By Mary Johnson, For The Baltimore Sun
3:29 PM EST, February 21, 2013
Colonial Players offers a gem in historical and dramatic substance in its current production of Joanna McClelland Glass' "Trying," continuing through March 2 in Annapolis.
This two-person "memory play" is set in 1967 and finds Judge Francis Biddle, 81, a nonfiction character, trying to finish his memoirs with assistance from newly hired Canadian secretary Sarah Schorr, 25. She has been forced on Biddle by his wife, and the two spend the play learning to adjust to each other.
Glass waited until she was in her 60s to write of her experiences as secretary to Biddle, the Harvard-educated Philadelphia patrician who became her mentor. The title, "Trying," reflects Sarah's constant striving to meet job requirements as secretary to Biddle — and may also refer to Biddle's comment on their differences: "We can't help but find each other extremely trying."
Glass tells much of Biddle's history through his letters and reminiscences. In his 20s, Biddle served as personal secretary to Justice Oliver Wendell Holmes. He shared a privileged background with Franklin D. Roosevelt, both having attended the tony Groton School.
Roosevelt and Biddle also shared concerns for workers' rights, influencing FDR to appoint Biddle as U.S. solicitor general and later U.S. attorney general. In 1945, Biddle was appointed principal American judge at the Nuremberg trials, where Nazi leaders were tried for crimes against humanity.
A staunch defender of FDR's New Deal, Biddle had strong reservations on the internment of Japanese-Americans on the West Coast, as ordered by FDR after the attack on Pearl Harbor. It was a decision Biddle took part in but deeply regretted through his life.
Director Darice Clewell brings out many facets and subtleties of this thought-provoking drama. An experienced actor herself, Clewell encouraged her two actors to transform reams of dialogue into engaging conversation that flows naturally.
The director is equally skilled at smoothly creating seamless scene changes, many involving speedy costume changes as well as marked changes in attitude.
In her director's notes, Clewell writes, "I am grateful for the opportunity to tell this story of two cultures colliding and then collaborating, of age and youth at odds with one another, of chill turning to warmth, and of winter yielding to spring. ... It is funny and touching, and reminds us all that no matter how accomplished we are, how rich or poor, we belong to each other."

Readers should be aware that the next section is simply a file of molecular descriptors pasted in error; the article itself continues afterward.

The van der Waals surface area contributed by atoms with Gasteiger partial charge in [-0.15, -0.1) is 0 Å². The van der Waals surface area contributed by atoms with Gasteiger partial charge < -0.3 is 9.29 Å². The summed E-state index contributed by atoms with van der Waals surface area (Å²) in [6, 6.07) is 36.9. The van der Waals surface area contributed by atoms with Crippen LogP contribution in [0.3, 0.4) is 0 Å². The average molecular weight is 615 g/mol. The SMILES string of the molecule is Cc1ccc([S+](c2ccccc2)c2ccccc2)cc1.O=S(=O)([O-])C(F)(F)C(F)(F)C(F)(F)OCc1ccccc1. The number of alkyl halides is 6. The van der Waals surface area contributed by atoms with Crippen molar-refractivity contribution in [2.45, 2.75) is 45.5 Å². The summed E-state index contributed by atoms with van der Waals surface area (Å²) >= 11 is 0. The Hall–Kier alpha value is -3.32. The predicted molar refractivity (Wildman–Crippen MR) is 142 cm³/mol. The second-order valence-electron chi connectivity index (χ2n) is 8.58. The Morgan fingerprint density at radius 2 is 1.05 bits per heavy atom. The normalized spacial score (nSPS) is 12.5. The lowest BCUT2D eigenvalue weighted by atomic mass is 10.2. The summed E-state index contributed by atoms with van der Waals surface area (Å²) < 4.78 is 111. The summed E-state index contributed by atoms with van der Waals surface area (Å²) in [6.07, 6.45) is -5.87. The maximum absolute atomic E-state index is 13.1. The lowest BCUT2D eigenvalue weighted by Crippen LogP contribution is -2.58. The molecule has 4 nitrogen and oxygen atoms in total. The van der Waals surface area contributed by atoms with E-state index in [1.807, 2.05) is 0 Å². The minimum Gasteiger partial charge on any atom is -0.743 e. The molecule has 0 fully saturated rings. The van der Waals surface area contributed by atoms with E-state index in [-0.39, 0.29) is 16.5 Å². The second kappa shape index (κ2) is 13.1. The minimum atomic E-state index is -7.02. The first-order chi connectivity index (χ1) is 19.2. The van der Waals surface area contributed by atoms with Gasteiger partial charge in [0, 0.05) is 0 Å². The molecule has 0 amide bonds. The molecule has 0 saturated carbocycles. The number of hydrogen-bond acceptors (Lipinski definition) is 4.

In "Bringing 'Trying' to the Stage" — a forum hosted by Colonial Players after the Feb. 17 matinee — Clewell described excursions to the Biddle home in Georgetown, where access was given to personal papers that could be replicated. The Georgetown University Library helped Clewell to obtain copies of the books that were part of Biddle's home library.
Set designers Laurie Nolan and Heather Quinn used, directly from the Biddle estate, reproductions of family papers and incorporated colors and furnishings similar to those in the home. JoAnn Gidos acquired a working Dictaphone of the era, which was refurbished to look as if it was newly purchased for Biddle.
Items such as a globe, typewriter, carafe and Thermos are authentic to the 1960s, and these small touches add greatly to the sense of authenticity.
Karen Grim, as Sarah, has shown versatility in her Colonial Players role as independent Evelyn in Neil LaBute's "The Shape of Things." Next came her sensitive portrayal of Amy in "Little Women," and in "Spitfire Grill" she defined the role of heroine Percy Talbott.
Here, Grim is a young secretary motivated by a strong work ethic who gradually gains understanding of her aging boss. The young Canadian signals her silent dialogue in body language that often describes checked anger and frustration.
Michael Dunlop has his role of a lifetime as the once-powerful Biddle, now a frail and disorganized octogenarian who realizes he functions "somewhere between lucidity and senility."
Dunlop's Biddle fascinates in articulate flashes of former brilliance, ranting about his "succubus" housekeeper's determination to destroy him or expressing his displeasure at misplaced adverbs, split infinitives and other things that offend him.
Biddle's ferocious insulting of Sarah reflects his anger at memory loss and diminishing powers that prevent completion of his memoirs. Recognition of Sarah's reliability and tenacity persuade Biddle, reluctantly, to turn over responsibility for record keeping and routine correspondence.
Dunlop allows the audience to glimpse a troubled humanitarian who regrets the denial of citizenship rights to wartime Japanese-Americans, but he also shares other instances where Biddle remains on the right side of history.
Together, Dunlop and Grim bring a rare reality to the theater experience.
The Colonial Players is located at 108 East St. in Annapolis. Purchase tickets online at thecolonialplayers.org or phone the box office at 410-268-2422.
An added word about a convenience offered by Colonial Players' partnership with eCruiser, which shuttles patrons from parking garages to the theater. The Players suggests parking free at State Garage at Calvert Street and calling 443-481-2422 for pickup and transportation to and from the theater. We tried this service and highly recommend it.
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